"To transform New York City Transit from a state of emergency — a state of emergency! How did it come to this? — into a network worthy of the world's greatest city," New York City Transit President Andy Byford said Wednesday.

The British-born head of the city's transit system spoke in almost Churchill-ian terms as he formally unveiled his "Fast Forward" plan to rescue the city's transit system.

"Transit is in a trough right now, but we can and we must come back," Byford said.

But now comes a sizable hurdle: Convincing politicians to bankroll the multibillion-dollar fix.

MTA board members and transit advocates spoke enthusiastically about the heart of the plan: Accelerating the modernization of subway signals to increase capacity and cut delays.

"Finally, we are getting a response to the overwhelming need to transform our transit system," MTA Board Member Veronica Vanterpool said.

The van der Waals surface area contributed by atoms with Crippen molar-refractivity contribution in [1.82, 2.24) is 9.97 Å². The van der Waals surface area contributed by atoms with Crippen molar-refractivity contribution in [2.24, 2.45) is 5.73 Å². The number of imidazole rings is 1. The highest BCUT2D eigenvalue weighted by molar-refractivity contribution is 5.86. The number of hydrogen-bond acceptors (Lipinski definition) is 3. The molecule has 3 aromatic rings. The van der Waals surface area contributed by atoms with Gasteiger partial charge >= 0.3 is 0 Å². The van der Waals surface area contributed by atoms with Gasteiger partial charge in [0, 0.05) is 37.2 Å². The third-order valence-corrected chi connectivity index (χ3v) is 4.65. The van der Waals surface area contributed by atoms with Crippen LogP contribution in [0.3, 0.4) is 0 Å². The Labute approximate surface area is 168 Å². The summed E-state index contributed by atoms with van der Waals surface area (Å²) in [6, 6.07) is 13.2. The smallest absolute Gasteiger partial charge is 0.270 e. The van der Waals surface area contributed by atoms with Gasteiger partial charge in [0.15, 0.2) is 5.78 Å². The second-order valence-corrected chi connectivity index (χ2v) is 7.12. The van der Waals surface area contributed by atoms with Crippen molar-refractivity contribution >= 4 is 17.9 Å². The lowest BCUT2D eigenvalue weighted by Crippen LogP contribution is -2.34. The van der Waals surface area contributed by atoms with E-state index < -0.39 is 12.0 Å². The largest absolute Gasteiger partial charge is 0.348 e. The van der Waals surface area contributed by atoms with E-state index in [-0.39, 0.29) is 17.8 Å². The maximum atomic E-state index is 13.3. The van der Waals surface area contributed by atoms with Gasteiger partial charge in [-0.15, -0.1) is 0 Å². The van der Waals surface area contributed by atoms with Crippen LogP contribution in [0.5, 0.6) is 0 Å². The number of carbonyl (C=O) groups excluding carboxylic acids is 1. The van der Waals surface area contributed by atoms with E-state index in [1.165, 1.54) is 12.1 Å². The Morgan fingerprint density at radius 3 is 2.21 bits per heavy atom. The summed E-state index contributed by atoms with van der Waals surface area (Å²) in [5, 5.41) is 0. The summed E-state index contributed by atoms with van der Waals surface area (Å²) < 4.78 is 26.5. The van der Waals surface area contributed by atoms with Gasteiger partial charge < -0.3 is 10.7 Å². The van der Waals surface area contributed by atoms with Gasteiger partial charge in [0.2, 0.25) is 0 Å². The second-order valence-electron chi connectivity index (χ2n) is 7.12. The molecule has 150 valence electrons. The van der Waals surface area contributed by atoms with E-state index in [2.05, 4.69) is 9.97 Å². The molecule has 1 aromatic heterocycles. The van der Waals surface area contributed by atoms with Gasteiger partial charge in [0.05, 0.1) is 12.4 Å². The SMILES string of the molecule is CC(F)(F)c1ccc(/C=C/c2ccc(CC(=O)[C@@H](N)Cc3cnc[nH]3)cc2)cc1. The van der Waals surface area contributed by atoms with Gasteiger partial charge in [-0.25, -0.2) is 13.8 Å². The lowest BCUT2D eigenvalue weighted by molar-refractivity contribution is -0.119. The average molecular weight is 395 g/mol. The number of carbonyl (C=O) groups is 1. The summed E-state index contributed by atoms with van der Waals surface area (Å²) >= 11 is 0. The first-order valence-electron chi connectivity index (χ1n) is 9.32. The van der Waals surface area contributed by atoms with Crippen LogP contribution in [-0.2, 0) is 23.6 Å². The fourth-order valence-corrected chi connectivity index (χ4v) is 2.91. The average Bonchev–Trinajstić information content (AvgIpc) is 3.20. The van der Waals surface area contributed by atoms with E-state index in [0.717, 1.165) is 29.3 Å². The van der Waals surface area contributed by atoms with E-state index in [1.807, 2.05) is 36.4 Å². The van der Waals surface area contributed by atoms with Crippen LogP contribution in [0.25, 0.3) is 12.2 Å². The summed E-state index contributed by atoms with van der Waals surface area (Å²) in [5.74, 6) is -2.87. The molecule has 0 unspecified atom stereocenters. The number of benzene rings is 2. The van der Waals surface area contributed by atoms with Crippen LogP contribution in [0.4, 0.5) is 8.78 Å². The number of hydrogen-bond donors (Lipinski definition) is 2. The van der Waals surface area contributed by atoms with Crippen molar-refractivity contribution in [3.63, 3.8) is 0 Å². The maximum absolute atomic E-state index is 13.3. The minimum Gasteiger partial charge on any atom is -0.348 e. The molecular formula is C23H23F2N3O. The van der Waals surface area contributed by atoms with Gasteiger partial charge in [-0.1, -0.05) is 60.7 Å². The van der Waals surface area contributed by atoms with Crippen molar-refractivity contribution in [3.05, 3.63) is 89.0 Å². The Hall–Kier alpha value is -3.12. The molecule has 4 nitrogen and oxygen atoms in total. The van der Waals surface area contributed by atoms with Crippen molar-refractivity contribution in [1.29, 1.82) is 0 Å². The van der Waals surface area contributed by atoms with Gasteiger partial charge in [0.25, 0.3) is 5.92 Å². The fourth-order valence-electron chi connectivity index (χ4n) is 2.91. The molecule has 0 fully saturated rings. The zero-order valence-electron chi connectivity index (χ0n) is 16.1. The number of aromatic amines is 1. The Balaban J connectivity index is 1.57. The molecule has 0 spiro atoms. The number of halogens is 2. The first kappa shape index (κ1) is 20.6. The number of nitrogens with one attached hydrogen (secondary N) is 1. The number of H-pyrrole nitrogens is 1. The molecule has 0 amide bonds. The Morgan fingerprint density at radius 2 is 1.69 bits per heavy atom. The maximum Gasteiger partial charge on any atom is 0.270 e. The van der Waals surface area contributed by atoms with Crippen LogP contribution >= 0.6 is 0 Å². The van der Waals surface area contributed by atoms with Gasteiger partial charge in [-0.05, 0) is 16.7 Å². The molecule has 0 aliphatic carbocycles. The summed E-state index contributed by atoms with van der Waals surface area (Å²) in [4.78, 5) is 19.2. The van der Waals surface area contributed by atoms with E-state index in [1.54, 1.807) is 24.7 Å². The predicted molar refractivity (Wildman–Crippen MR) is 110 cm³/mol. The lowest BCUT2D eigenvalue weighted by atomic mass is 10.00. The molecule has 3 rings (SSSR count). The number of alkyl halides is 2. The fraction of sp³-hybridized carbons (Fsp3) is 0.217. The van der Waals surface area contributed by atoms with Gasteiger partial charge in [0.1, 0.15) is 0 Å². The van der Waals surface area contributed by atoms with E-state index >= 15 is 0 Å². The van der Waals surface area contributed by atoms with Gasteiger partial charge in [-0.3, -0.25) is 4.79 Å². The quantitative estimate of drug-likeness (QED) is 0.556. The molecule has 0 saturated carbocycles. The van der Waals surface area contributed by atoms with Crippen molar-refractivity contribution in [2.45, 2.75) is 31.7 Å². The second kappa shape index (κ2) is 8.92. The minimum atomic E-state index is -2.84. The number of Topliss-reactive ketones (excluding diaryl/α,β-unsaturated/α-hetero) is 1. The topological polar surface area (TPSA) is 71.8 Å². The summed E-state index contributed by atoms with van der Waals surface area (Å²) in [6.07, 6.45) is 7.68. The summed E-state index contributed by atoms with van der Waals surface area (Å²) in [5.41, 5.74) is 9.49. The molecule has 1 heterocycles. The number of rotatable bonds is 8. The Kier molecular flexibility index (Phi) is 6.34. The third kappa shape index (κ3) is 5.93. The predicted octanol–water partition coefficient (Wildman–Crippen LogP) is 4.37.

"It doesn't just get our system back into a state of good repair, but moves us into the future, moves us to a modernized subway," said Jaqi Cohen of advocacy group Straphangers Campaign.

But the proposal quickly got tangled in the feud between Mayor Bill de Blasio and Gov. Andrew Cuomo, who battled for months over paying for $840 million in quick subway fixes announced last summer.

De Blasio, who argues the city already pays its fair share for the subways, said Wednesday that the city "is not willing to pay for Mr. Byford's plan."

Cuomo, who oversees the MTA, called de Blasio's position a non-starter.

"The funds would come from the city and the state," the governor said. "I heard the city said they wouldn’t put in any funding — I read. If that's the case, then the real problem is you're not going to be able to do anything significant to fix the subways."

Cuomo also said he was "not wed" to the approach outline by Byford and its cost.

"We're going to have to be able to convince all sides how important it is to make sure that the New York City Subway system is up and running," MTA Chairman Joe Lhota said.

Something that hasn't been a sure thing in recent years, as the subway has plunged in reliability, putting riders in a crisis from which they need a way out.